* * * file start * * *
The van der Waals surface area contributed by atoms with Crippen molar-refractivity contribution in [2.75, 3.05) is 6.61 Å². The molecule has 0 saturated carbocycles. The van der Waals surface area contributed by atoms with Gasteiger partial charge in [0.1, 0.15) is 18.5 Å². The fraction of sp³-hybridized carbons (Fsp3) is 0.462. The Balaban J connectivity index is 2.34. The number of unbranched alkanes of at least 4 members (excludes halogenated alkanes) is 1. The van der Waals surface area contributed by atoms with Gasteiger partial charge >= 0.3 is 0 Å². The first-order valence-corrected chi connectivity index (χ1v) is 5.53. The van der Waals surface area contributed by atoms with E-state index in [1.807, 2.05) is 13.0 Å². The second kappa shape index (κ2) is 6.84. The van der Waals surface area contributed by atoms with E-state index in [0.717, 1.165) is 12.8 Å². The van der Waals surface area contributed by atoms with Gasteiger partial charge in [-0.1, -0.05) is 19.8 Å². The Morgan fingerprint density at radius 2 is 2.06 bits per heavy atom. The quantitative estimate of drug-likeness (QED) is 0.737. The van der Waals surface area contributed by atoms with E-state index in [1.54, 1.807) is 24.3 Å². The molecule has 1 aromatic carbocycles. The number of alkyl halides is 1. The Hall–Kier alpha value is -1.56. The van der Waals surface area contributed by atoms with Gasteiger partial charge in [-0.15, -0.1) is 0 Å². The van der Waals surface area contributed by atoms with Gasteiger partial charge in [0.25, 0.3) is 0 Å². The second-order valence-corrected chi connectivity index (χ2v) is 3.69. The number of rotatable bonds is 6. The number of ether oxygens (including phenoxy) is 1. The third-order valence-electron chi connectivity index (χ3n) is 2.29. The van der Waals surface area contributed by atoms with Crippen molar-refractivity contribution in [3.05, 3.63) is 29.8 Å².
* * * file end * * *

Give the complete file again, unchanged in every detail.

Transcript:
The van der Waals surface area contributed by atoms with Crippen molar-refractivity contribution in [2.75, 3.05) is 6.61 Å². The molecule has 0 saturated carbocycles. The van der Waals surface area contributed by atoms with Gasteiger partial charge in [0.1, 0.15) is 18.5 Å². The fraction of sp³-hybridized carbons (Fsp3) is 0.462. The Balaban J connectivity index is 2.34. The number of unbranched alkanes of at least 4 members (excludes halogenated alkanes) is 1. The van der Waals surface area contributed by atoms with Gasteiger partial charge >= 0.3 is 0 Å². The first-order valence-corrected chi connectivity index (χ1v) is 5.53. The van der Waals surface area contributed by atoms with E-state index in [1.807, 2.05) is 13.0 Å². The second kappa shape index (κ2) is 6.84. The van der Waals surface area contributed by atoms with E-state index in [0.717, 1.165) is 12.8 Å². The van der Waals surface area contributed by atoms with Gasteiger partial charge in [-0.1, -0.05) is 19.8 Å². The Morgan fingerprint density at radius 2 is 2.06 bits per heavy atom. The quantitative estimate of drug-likeness (QED) is 0.737. The van der Waals surface area contributed by atoms with E-state index in [1.54, 1.807) is 24.3 Å². The molecule has 1 aromatic carbocycles. The number of alkyl halides is 1. The Hall–Kier alpha value is -1.56. The van der Waals surface area contributed by atoms with Gasteiger partial charge in [-0.15, -0.1) is 0 Å². The van der Waals surface area contributed by atoms with Gasteiger partial charge in [0.25, 0.3) is 0 Å². The second-order valence-corrected chi connectivity index (χ2v) is 3.69. The number of rotatable bonds is 6. The number of ether oxygens (including phenoxy) is 1. The third-order valence-electron chi connectivity index (χ3n) is 2.29. The van der Waals surface area contributed by atoms with Crippen molar-refractivity contribution in [3.05, 3.63) is 29.8 Å².